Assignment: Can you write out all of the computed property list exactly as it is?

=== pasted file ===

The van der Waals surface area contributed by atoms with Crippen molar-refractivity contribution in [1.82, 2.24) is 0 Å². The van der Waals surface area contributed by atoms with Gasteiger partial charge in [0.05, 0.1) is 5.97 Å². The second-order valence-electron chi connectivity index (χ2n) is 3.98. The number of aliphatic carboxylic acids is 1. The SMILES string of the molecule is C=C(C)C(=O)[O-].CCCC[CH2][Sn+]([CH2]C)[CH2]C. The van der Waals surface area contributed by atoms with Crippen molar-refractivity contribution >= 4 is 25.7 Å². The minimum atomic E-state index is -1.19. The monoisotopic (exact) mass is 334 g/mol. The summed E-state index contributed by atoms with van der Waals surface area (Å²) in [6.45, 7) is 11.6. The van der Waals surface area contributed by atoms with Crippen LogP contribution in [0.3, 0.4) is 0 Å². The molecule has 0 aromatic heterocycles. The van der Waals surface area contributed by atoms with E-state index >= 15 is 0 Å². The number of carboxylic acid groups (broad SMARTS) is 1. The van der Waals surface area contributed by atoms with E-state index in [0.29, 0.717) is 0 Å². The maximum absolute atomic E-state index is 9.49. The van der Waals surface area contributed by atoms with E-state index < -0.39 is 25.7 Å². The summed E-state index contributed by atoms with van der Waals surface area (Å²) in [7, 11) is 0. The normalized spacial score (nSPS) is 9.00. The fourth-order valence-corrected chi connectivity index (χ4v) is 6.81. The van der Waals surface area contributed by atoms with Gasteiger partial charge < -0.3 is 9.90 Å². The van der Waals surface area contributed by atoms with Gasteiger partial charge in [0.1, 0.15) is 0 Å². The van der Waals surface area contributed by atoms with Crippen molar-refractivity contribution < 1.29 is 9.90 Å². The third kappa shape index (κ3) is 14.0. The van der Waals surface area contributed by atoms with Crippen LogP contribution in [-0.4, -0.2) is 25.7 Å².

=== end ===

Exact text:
The van der Waals surface area contributed by atoms with Crippen molar-refractivity contribution in [1.82, 2.24) is 0 Å². The van der Waals surface area contributed by atoms with Gasteiger partial charge in [0.05, 0.1) is 5.97 Å². The second-order valence-electron chi connectivity index (χ2n) is 3.98. The number of aliphatic carboxylic acids is 1. The SMILES string of the molecule is C=C(C)C(=O)[O-].CCCC[CH2][Sn+]([CH2]C)[CH2]C. The van der Waals surface area contributed by atoms with Crippen molar-refractivity contribution >= 4 is 25.7 Å². The minimum atomic E-state index is -1.19. The monoisotopic (exact) mass is 334 g/mol. The summed E-state index contributed by atoms with van der Waals surface area (Å²) in [6.45, 7) is 11.6. The van der Waals surface area contributed by atoms with Crippen LogP contribution in [0.3, 0.4) is 0 Å². The molecule has 0 aromatic heterocycles. The van der Waals surface area contributed by atoms with E-state index >= 15 is 0 Å². The number of carboxylic acid groups (broad SMARTS) is 1. The van der Waals surface area contributed by atoms with E-state index in [0.29, 0.717) is 0 Å². The maximum absolute atomic E-state index is 9.49. The van der Waals surface area contributed by atoms with E-state index < -0.39 is 25.7 Å². The summed E-state index contributed by atoms with van der Waals surface area (Å²) in [7, 11) is 0. The normalized spacial score (nSPS) is 9.00. The fourth-order valence-corrected chi connectivity index (χ4v) is 6.81. The van der Waals surface area contributed by atoms with Gasteiger partial charge < -0.3 is 9.90 Å². The van der Waals surface area contributed by atoms with Gasteiger partial charge in [0.1, 0.15) is 0 Å². The van der Waals surface area contributed by atoms with Crippen molar-refractivity contribution < 1.29 is 9.90 Å². The third kappa shape index (κ3) is 14.0. The van der Waals surface area contributed by atoms with Crippen LogP contribution in [-0.4, -0.2) is 25.7 Å².